service/halib = $(DIR_CT_RUN)/saphascriptco.so
    service/halib_cluster_connector = /usr/bin/sap_suse_cluster_connector
    
  4. If you are using ENSA1, enable the keepalive function by setting the following in the ASCS profile:

    enque/encni/set_so_keepalive = true

    For more information, see SAP Note 1410736 - TCP/IP: setting keepalive interval.

  5. If necessary, edit the ASCS and ERS profiles to change the startup behavior of the Enqueue Server and the Enqueue Replication Server.

    ENSA1

    In the "Start SAP enqueue server" section of the ASCS profile, if you see Restart_Program_NN, change "Restart" to "Start", as shown in the following example.

    Start_Program_01 = local $(_EN) pf=$(_PF)

    In the "Start enqueue replication server" section of the ERS profile, if you see Restart_Program_NN, change "Restart" to "Start", as shown in the following example.

    Start_Program_00 = local $(_ER) pf=$(_PFL) NR=$(SCSID)

    ENSA2

    In the "Start SAP enqueue server" section of the ASCS profile, if you see Restart_Program_NN, change "Restart" to "Start", as shown in the following example.

    Start_Program_01 = local $(_ENQ) pf=$(_PF)

    In the "Start enqueue replicator" section of the ERS profile, if you see Restart_Program_NN, change "Restart" to "Start", as shown in the following example.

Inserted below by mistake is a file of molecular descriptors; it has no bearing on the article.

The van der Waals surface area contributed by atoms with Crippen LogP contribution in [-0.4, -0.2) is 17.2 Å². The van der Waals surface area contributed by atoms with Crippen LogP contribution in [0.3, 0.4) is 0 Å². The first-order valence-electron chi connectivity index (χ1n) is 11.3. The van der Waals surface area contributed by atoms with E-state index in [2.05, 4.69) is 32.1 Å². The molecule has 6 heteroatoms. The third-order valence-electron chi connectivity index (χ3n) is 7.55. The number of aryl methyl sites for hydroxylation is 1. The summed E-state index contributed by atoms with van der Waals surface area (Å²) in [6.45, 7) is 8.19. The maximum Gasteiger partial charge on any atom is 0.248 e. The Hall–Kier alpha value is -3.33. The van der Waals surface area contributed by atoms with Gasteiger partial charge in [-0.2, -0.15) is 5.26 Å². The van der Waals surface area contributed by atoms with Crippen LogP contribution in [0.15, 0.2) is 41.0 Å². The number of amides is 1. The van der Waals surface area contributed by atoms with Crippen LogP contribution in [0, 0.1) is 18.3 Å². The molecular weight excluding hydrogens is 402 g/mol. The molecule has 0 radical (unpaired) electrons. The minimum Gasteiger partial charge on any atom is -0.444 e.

Start_Program_00 = local $(_ENQR) pf=$(_PF) ...

Add the sidadm user to the haclient user group

When you installed the sap-suse-cluster-connector, the installation created an haclient user group. To enable the SID_LCadm user to work with the cluster, add it to the haclient user group.

  1. On both servers, add the SID_LCadm user to the haclient user group:

    # usermod -aG haclient SID_LCadm

Configure the cluster resources for ASCS and ERS

  1. As root from either server, place the cluster in maintenance mode:

    # crm configure property maintenance-mode="true"
  2. Confirm that the custer is in maintenance mode:

    # crm status

    If the cluster is in maintenance mode, the status includes the following lines:

                  *** Resource management is DISABLED ***
    The cluster will not attempt to start, stop or recover services